LINVILLE — Nestled in the rolling hills of Linville off a long gravel road resides the Showalter Guitars studio. The dusty shack has cooped chickens and guarded honeybee hives over the generations and now houses one-of-a-kind artisan guitars handcrafted by Stephen Showalter.

Looking for dreadnoughts, orchestra models, ukuleles or a style distinctly individual to the craftsman — Showalter Guitars has it all. Showalter has constructed over 70 guitars since becoming a guitar maker, and no two creations are alike. Beyond designing the instruments, he also often creates the piece starting from the very first step.

“I start from scratch, even to go as far as the log — cut the tree log and dry the wood and build it up from boards. I do everything that has anything to do with wood,” Showalter said.

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Stephen Showalter checks his templates for a guitar body in his Linville workshop Tuesday.

Besides the metal and mother of pearl abalone pieces that finish a guitar, Showalter has shifted to using mostly locally sourced materials, down to the bridge saddle made from cow bone. While Showalter takes custom orders and will work with imported woods, he often opts for local varieties of walnut, Osage orange and cherry.

“All these woods that I have done locally, I have been surprised at how good they are. I used to think you have to get wood from Africa and South America,” he said.

Despite discovering his passion for guitar making in the 1980s, Showalter dedicated his career to the masonry business and only recently returned to his craft six years ago.

“In 1981 was when I made my first guitar, and in ‘84 I made my second one. Then I had to make a living, so I didn’t do anymore," Showalter said. "I had a family growing up, so I didn’t get into this full time until I retired six and a half years ago. You could spend thousands of dollars just getting the wood for one guitar. And so makes sense to me: use local, buy local.”

On top of his full-time work at the studio, Showalter drives a school bus for Rockingham County Public Schools to manage finances while he builds his brand.

For the past five years, Showalter has attended the Rockingham County Fair with a booth to advertise his work. He said he understands that purchasing a high-caliber instrument is not an impulsive purchase people can make, but he comes out to artist and guitar shows to meet other makers and to establish a positive connection with neighbors and musicians.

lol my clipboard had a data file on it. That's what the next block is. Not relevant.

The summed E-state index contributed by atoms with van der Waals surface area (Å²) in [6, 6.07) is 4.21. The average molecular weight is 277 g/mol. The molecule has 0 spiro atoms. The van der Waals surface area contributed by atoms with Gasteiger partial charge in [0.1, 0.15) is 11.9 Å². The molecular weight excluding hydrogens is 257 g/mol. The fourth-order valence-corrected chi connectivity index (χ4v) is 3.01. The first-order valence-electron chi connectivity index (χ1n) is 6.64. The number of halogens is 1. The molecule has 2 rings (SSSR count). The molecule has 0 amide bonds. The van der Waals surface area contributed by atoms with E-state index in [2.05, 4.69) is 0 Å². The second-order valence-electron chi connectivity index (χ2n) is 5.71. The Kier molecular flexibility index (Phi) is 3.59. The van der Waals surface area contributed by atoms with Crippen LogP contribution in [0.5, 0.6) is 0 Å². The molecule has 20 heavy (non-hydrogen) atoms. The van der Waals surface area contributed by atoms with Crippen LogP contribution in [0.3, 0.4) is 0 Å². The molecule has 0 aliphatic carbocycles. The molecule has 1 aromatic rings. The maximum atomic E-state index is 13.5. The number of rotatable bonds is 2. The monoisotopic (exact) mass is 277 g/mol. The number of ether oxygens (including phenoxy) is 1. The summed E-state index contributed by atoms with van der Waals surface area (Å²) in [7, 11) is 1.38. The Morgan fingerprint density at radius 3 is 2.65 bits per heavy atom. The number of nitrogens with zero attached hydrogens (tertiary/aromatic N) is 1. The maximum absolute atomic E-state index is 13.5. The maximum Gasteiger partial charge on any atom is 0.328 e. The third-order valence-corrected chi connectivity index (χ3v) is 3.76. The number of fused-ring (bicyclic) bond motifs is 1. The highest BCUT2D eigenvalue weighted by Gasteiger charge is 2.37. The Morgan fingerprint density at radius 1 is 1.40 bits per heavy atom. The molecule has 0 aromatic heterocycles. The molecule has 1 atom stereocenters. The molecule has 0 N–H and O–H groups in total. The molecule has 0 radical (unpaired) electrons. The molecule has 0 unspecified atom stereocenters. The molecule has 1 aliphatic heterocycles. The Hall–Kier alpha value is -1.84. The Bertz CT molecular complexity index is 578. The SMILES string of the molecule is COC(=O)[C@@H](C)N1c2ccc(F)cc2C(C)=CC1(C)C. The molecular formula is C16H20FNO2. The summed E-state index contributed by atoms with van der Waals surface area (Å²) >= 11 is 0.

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Stephen Showalter works on the body of a guitar in his Linville workshop Tuesday.

“People walking through there never buy them. It's OK because I am just trying to develop a relationship with people,” Showalter said.

Kyle Ervin, a music producer and guitarist in Harrisonburg, stumbled onto Showalter Guitars at the county fair two years ago. Ervin said the custom instruments played like butter and posed a fair fight to better-known guitar brands like Martin, Fender and Takamine.

“Just the craftsmanship of his guitars — they were very unique in that they had a cutaway design. It was something that was a little bit different from some other brands because it helped the guitar resonate a lot,” Ervin said. “It was just something that sounded a little bit larger than life.”

Traveling for meet-and-greets at festivals led to the biggest breakthrough in Showalter’s career.

Travis Layman, president of Songs for the Valley, previously worked for a construction company that had crossed paths with Showalter Masonry years ago. Now parted from their previously technical careers but still friends, Layman requested Showalter display an advertisement for Songs for the Valley’s upcoming concert at his fair booth.

Top 10 Billboard contemporary Christian musician Jason Gray was invited to perform in Harrisonburg this past August by Layman’s nonprofit. Gray’s plane did not have enough room to bring a guitar for the show, and when Gray asked Layman for a recommendation, Layman was quick to suggest Showalter Guitars.

Gray played over half the show with Free Spirit guitar No. 54. Made from local cherry wood on the sides and Alaskan spruce for the top, the custom guitar made its debut that night, impressing both the crowd and artist, Showalter said. Now, Showalter is working to send the guitar to Gray so he can add it to his personal collection.

While that night marked the first for a nationally awarded talent to play a Showalter guitar, it certainly was not the first time a musician has jammed with one of the custom instruments. Local bluegrass musicians and faith-based performers alike often elect to play with a Showalter guitar, and Showalter has donated a piece for the past three Sing Me High Festivals.

Randy Black, guitarist for Broadway blues band Stone Rollin’, met Showalter after performing at Showalter’s Orchard and Greenhouse a few years ago. Having worked previously in a guitar shop for 10 years, Black is locally renown for his familiarity with quality instruments, so Showalter invited him to see the showroom and give his opinion on the guitars. Black owns guitar No. 39, one of Showalter’s custom body shapes, and said it is his favorite instrument.

“I have not played any guitar — probably in my life — that I like better than one of his that I own, and I’ve played very expensive guitars, $10,000 guitars, and I don’t think I’ve ever played anything I like better than the one I own,” Black said. “He’s doing beyond amazing work. It's hard to describe how good the quality of his instruments are to people.”

Contact Kathleen Shaw at 574-6274 or kshaw@dnronline.com. Follow Kathleen on Twitter @shawkareport

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